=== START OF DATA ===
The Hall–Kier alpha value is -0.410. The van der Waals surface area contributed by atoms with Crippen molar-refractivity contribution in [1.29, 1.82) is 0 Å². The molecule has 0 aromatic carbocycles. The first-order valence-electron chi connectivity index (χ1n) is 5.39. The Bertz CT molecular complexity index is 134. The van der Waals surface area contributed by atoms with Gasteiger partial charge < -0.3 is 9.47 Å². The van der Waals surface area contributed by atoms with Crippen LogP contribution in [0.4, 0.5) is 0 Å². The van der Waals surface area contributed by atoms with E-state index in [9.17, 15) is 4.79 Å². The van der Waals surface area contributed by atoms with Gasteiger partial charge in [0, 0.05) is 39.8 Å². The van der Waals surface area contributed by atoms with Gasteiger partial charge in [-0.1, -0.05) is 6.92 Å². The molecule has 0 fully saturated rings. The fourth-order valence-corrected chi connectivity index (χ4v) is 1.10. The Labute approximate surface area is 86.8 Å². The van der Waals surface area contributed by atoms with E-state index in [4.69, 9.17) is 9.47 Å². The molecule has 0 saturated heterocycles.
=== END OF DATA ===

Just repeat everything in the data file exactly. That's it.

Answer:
The Hall–Kier alpha value is -0.410. The van der Waals surface area contributed by atoms with Crippen molar-refractivity contribution in [1.29, 1.82) is 0 Å². The molecule has 0 aromatic carbocycles. The first-order valence-electron chi connectivity index (χ1n) is 5.39. The Bertz CT molecular complexity index is 134. The van der Waals surface area contributed by atoms with Gasteiger partial charge < -0.3 is 9.47 Å². The van der Waals surface area contributed by atoms with Crippen LogP contribution in [0.4, 0.5) is 0 Å². The van der Waals surface area contributed by atoms with E-state index in [9.17, 15) is 4.79 Å². The van der Waals surface area contributed by atoms with Gasteiger partial charge in [0, 0.05) is 39.8 Å². The van der Waals surface area contributed by atoms with Gasteiger partial charge in [-0.1, -0.05) is 6.92 Å². The molecule has 0 fully saturated rings. The fourth-order valence-corrected chi connectivity index (χ4v) is 1.10. The Labute approximate surface area is 86.8 Å². The van der Waals surface area contributed by atoms with E-state index in [4.69, 9.17) is 9.47 Å². The molecule has 0 saturated heterocycles.